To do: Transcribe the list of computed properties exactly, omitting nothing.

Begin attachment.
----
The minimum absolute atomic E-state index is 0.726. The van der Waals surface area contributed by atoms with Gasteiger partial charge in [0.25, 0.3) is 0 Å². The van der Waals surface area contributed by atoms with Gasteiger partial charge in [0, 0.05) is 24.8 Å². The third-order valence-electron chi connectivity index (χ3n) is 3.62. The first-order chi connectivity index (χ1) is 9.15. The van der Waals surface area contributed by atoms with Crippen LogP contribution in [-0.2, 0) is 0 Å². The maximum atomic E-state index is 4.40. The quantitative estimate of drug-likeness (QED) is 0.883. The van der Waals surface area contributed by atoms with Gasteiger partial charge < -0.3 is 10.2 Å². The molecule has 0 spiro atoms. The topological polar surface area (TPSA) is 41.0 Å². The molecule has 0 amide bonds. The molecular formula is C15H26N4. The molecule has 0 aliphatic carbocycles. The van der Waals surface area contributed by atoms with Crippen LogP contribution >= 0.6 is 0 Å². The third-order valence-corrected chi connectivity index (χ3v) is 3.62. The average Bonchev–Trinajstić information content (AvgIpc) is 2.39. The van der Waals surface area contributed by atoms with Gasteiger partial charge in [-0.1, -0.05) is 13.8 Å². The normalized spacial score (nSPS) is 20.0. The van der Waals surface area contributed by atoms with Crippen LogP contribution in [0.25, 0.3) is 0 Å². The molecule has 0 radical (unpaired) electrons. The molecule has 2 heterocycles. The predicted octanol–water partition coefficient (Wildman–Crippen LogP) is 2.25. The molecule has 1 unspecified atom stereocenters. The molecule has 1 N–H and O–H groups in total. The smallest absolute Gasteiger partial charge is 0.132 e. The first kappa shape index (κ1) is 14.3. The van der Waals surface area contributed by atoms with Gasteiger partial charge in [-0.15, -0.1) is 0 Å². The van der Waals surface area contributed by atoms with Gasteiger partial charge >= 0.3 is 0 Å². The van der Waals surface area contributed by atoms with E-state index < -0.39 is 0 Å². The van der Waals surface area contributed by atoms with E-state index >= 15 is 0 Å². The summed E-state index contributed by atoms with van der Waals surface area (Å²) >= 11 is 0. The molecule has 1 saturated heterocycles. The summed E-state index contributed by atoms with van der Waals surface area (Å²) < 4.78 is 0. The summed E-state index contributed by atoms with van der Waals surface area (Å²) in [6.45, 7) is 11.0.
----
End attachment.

The minimum absolute atomic E-state index is 0.726. The van der Waals surface area contributed by atoms with Gasteiger partial charge in [0.25, 0.3) is 0 Å². The van der Waals surface area contributed by atoms with Gasteiger partial charge in [0, 0.05) is 24.8 Å². The third-order valence-electron chi connectivity index (χ3n) is 3.62. The first-order chi connectivity index (χ1) is 9.15. The van der Waals surface area contributed by atoms with Crippen LogP contribution in [-0.2, 0) is 0 Å². The maximum atomic E-state index is 4.40. The quantitative estimate of drug-likeness (QED) is 0.883. The van der Waals surface area contributed by atoms with Gasteiger partial charge < -0.3 is 10.2 Å². The molecule has 0 spiro atoms. The topological polar surface area (TPSA) is 41.0 Å². The molecule has 0 amide bonds. The molecular formula is C15H26N4. The molecule has 0 aliphatic carbocycles. The van der Waals surface area contributed by atoms with Crippen LogP contribution >= 0.6 is 0 Å². The third-order valence-corrected chi connectivity index (χ3v) is 3.62. The average Bonchev–Trinajstić information content (AvgIpc) is 2.39. The van der Waals surface area contributed by atoms with Gasteiger partial charge in [-0.1, -0.05) is 13.8 Å². The normalized spacial score (nSPS) is 20.0. The van der Waals surface area contributed by atoms with Crippen LogP contribution in [0.25, 0.3) is 0 Å². The molecule has 0 radical (unpaired) electrons. The molecule has 2 heterocycles. The predicted octanol–water partition coefficient (Wildman–Crippen LogP) is 2.25. The molecule has 1 unspecified atom stereocenters. The molecule has 1 N–H and O–H groups in total. The smallest absolute Gasteiger partial charge is 0.132 e. The first kappa shape index (κ1) is 14.3. The van der Waals surface area contributed by atoms with Gasteiger partial charge in [-0.15, -0.1) is 0 Å². The van der Waals surface area contributed by atoms with Gasteiger partial charge >= 0.3 is 0 Å². The van der Waals surface area contributed by atoms with E-state index < -0.39 is 0 Å². The van der Waals surface area contributed by atoms with E-state index >= 15 is 0 Å². The summed E-state index contributed by atoms with van der Waals surface area (Å²) >= 11 is 0. The molecule has 1 saturated heterocycles. The summed E-state index contributed by atoms with van der Waals surface area (Å²) < 4.78 is 0. The summed E-state index contributed by atoms with van der Waals surface area (Å²) in [6.45, 7) is 11.0.